CUE: Critical parts of President-Elect Obama’s energy and climate plan link directly to his economic stimulus package and other items on his economic agenda—are New York legislators poised to do the same at the local level?
Nachowitz: NYLCV has long argued that environmental protection and economic growth are intimately linked. We believe that our elected officials now understand this message. On Wednesday Gov. Paterson delivered his first State of the State speech and we were pleased to see that he listed building a clean energy future as one of the top priorities for his administration. The Governor reconfirmed the State’s commitment to an aggressive energy efficiency and renewable energy plan and in fact further strengthened the State’s goal for renewable energy despite the economic crisis. We expect both the Governor and the Legislature to take action on this and other proposals in the upcoming session. Policy makers across New York State seem to have finally recognized the link between climate action and economic prosperity. Ending our dependence on foreign oil, creating clean, reliable and cheap domestic energy sources and fighting climate change are critical to leading impoverished areas of the State (such as large swaths of upstate New York) back to economic prosperity.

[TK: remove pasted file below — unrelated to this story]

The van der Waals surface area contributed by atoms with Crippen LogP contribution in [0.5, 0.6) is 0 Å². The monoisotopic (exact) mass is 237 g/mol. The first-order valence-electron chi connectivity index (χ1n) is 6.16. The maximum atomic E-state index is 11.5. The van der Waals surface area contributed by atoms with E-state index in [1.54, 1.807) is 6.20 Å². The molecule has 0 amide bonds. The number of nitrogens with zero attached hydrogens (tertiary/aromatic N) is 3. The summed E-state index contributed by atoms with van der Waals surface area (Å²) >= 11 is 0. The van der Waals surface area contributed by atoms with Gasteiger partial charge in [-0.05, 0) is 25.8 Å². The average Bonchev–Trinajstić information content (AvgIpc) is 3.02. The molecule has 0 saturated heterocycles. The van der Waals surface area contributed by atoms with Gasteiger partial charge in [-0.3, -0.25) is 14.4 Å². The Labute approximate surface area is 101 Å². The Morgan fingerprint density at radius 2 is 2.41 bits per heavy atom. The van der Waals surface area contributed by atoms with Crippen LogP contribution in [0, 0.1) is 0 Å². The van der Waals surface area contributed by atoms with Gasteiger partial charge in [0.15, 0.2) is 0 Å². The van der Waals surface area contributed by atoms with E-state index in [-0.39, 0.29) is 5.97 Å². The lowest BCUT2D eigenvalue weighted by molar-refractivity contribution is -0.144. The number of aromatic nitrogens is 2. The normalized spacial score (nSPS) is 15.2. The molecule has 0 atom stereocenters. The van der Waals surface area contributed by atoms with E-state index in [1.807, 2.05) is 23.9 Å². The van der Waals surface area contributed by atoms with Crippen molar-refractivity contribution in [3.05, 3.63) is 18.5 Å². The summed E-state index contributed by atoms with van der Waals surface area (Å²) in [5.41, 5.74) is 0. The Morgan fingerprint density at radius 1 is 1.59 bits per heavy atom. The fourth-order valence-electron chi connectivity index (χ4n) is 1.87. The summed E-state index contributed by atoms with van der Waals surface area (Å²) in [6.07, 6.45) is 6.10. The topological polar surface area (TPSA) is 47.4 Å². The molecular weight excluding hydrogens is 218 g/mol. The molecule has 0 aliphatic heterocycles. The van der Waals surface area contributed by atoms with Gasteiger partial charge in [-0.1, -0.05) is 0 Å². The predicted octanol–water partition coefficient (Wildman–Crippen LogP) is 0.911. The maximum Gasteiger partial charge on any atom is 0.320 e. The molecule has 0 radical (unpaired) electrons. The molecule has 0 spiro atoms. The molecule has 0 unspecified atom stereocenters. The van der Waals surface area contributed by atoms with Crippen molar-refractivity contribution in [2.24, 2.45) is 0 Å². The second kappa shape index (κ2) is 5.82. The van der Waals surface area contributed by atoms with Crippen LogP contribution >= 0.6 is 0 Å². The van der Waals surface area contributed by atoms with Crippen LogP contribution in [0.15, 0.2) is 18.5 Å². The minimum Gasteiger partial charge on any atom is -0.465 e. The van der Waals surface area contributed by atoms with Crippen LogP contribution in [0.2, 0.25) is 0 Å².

CUE: What are the unique environmental challenges facing Kings County—compared to other counties in the State?
Nachowitz: Brooklyn is one of the most densely populated urban communities in the United States. Yet the environmental problems facing the borough are similar to those experienced by many communities in New York State. Key issues in Brooklyn include the clean-up of contaminated “brownfield” sites and heavily polluted waterways, the enhancement and protection of vitally important parkland, investment in improving and expanding our mass transit network and efforts to control congestion and remove toxin spewing vehicles from our already overburdened streets. Supporting the borough (and the city’s) continued growth is also important for the environment. It is somewhat counter-intuitive to think of an urban environment like Brooklyn as “green.” But due to its very density and our reliance on mass transit, Brooklynites (I am proud to be one myself!) are consume far less energy and natural resources and emit fewer greenhouse gasses than average Americans. We support concentrating growth in transit rich and energy efficient urban areas like Brooklyn instead of sprawling and wasteful suburbs.
CUE: How will the current economy affect New York City—from initiatives like PlanNYC to citywide recycling services?